Working in Morocco?
Health & Safety in Morocco
Medical care in the big cities is often adequate, although it does not live up to Western standards. In July 2013, the Minister of Health admitted that there is unfortunately an inadequate number of doctors and nurses, due in part to the thousands of emigrating Moroccan doctors.
In rural areas, medical care is often non-existent. Few doctors can speak English. The US Embassy in Rabat has compiled a list of English-speaking doctors and healthcare professionals in Morocco. Due to the public healthcare system’s deficiencies, most expats choose to visit private hospitals. In fact, the public healthcare system is severely underfunded and only works decently (for Moroccan standards) in the big cities. In rural areas and small cities, it is often barely functional. Allianz Worldwide Care provides a list of private hospitals in Rabat and Casablanca.
Pharmacies can be found in all of Morocco’s cities and villages. Most over-the-counter and prescription medications can be obtained without difficulty. The opening hours are similar to those of other businesses. There are also all-night pharmacies. Each pharmacy posts a list of the locations which are open on Sundays and holidays.
No vaccinations are necessary for entering Morocco, although it may be advisable to get immunizations for Hepatitis A and B, as well as for typhoid fever. Insect-borne diseases, including typhoid and leishmaniasis, are common, although malaria is not.
Tap water can generally be consumed, although the taste of the tap water in some cities may be unpalatable to some. It is advisable to avoid raw and undercooked food, as well as swimming in fresh water, as this may expose you to schistosomiasis (bilharzia), a parasitic disease.
In case of emergency, please dial 15 for emergency medical services or 190 for the police.
In 2005, the Moroccan government introduced a mandatory public healthcare scheme for employees in the formal public and private sectors. The Assurance Maladie Obligatoire (AMO) only covers 30% of the population, though. In 2012, the government therefore introduced the Régime d'Assistance Médicale (RAMED), a non-contributory basic health insurance, to cover the informal sector, an estimated further 30% of the population. Self-employed people and their staff are currently not covered under either scheme.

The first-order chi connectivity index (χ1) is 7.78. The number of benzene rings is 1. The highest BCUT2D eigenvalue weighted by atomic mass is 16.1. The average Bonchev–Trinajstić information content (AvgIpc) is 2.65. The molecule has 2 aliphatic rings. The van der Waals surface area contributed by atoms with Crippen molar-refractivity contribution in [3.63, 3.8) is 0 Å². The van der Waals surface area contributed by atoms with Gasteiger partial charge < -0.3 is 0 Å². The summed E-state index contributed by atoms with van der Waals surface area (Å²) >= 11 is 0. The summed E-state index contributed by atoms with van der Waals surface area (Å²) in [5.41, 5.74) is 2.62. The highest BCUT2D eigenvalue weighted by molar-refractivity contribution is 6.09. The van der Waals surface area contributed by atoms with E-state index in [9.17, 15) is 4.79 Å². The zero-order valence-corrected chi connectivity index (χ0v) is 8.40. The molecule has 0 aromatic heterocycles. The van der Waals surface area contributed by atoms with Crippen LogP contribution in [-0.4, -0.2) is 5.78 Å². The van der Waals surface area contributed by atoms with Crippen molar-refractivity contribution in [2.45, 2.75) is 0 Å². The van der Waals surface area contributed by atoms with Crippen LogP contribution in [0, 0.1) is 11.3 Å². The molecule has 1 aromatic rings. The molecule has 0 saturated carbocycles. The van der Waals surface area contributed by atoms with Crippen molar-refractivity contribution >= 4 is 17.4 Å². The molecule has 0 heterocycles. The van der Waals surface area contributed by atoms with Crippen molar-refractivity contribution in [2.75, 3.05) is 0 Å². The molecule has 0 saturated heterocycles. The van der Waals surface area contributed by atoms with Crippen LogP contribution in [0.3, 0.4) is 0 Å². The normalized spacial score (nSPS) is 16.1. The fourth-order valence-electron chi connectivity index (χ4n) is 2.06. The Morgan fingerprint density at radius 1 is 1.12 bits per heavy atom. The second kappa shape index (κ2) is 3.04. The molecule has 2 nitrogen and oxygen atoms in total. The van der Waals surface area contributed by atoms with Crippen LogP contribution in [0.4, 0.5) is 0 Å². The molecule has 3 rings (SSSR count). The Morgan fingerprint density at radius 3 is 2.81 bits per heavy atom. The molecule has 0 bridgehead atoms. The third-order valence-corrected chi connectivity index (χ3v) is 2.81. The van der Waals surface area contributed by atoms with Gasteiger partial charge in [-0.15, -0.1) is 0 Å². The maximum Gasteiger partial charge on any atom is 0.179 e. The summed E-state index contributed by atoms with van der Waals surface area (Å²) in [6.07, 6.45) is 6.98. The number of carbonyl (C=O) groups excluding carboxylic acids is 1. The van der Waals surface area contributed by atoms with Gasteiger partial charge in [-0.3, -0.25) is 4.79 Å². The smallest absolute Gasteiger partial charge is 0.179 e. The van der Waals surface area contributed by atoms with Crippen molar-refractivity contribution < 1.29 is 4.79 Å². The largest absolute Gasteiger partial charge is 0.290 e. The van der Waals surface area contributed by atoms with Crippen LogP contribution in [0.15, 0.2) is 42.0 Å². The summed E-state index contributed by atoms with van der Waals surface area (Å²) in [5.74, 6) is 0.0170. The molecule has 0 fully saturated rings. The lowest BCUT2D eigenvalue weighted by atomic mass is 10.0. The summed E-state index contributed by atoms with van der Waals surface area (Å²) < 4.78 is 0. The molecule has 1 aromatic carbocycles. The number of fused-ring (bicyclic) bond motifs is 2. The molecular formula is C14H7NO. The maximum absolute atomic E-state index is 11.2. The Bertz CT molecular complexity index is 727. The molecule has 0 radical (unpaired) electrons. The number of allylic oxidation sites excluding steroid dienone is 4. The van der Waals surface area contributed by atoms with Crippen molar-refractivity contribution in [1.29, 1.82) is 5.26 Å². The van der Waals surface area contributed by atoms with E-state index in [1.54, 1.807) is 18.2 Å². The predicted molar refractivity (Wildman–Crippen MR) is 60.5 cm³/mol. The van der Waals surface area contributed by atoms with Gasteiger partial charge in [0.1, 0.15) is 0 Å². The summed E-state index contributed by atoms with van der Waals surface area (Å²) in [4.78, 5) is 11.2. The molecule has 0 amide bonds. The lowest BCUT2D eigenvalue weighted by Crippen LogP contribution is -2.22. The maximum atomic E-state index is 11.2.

The National Social Security Fund (Caisse Nationale de Securité Sociale) is responsible for managing the contributions from employees in the private sector. You, as well as your spouse and any children under 18, if they are doing an apprenticeship, or under 21, if they pursue the international baccalaureate and further study, are covered by this plan.
As this insurance only covers basic healthcare in the country’s overcrowded public hospitals, many companies offer additional top-up insurance. If your company does not offer additional insurance, you may want to look into purchasing private health insurance for yourself and your family, especially if you wish to receive care in the more expensive private hospitals.
Crime is prevalent in Morocco, particularly in major cities and tourist areas. The most common crimes involve pick-pocketing and purse-snatching, as well as theft from vehicles stopped in traffic. Weapons, usually knives, are sometimes used, but in general violent crime is not a major concern in Morocco. Theft and aggressive begging can also occur around ATMs. Women traveling alone often experience harassment. It is best to ignore this, if possible, to avoid escalating the situation.
There is a potential for terrorist violence in Morocco, so it is important that foreigners follow their embassy’s safety advice and keep up-to-date on what they say about life in Morocco. In April 2011, a terrorist attack on Jema el Fna Square in Marrakech killed 17 people and injured 25 others, many of them foreigners. Demonstrations are often held, and usually remain peaceful, but should nonetheless be avoided by expats if possible.
It is not advisable to travel within Western Sahara, as there are a large number of unexploded mines in the territory. Please note that the border to Algeria is closed and its crossing should not be attempted.
Morocco lies in an earthquake zone, and minor earthquakes are occasional occurrences. It is best to acquaint yourself with the appropriate procedure in case of an earthquake. Flash flooding is possible in the rainy season from October to March. Roads are often washed away during these months.
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